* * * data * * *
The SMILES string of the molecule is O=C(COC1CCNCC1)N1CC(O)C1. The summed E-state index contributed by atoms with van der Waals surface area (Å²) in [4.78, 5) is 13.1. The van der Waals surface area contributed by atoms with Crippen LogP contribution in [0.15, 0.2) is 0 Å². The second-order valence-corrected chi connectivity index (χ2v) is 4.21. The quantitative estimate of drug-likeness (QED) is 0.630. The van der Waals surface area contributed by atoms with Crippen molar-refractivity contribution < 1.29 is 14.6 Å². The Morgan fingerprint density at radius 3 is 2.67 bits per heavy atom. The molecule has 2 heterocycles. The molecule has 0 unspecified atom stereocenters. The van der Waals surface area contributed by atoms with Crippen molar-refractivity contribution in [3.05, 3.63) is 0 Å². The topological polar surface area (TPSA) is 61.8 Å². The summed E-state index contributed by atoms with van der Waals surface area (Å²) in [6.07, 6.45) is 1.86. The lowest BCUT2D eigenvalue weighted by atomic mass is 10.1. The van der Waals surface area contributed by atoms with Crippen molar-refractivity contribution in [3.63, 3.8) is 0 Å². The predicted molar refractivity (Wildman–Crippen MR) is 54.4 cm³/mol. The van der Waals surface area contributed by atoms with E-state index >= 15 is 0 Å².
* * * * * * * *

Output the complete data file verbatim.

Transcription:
The SMILES string of the molecule is O=C(COC1CCNCC1)N1CC(O)C1. The summed E-state index contributed by atoms with van der Waals surface area (Å²) in [4.78, 5) is 13.1. The van der Waals surface area contributed by atoms with Crippen LogP contribution in [0.15, 0.2) is 0 Å². The second-order valence-corrected chi connectivity index (χ2v) is 4.21. The quantitative estimate of drug-likeness (QED) is 0.630. The van der Waals surface area contributed by atoms with Crippen molar-refractivity contribution < 1.29 is 14.6 Å². The Morgan fingerprint density at radius 3 is 2.67 bits per heavy atom. The molecule has 2 heterocycles. The molecule has 0 unspecified atom stereocenters. The van der Waals surface area contributed by atoms with Crippen molar-refractivity contribution in [3.05, 3.63) is 0 Å². The topological polar surface area (TPSA) is 61.8 Å². The summed E-state index contributed by atoms with van der Waals surface area (Å²) in [6.07, 6.45) is 1.86. The lowest BCUT2D eigenvalue weighted by atomic mass is 10.1. The van der Waals surface area contributed by atoms with Crippen molar-refractivity contribution in [3.63, 3.8) is 0 Å². The predicted molar refractivity (Wildman–Crippen MR) is 54.4 cm³/mol. The van der Waals surface area contributed by atoms with E-state index >= 15 is 0 Å².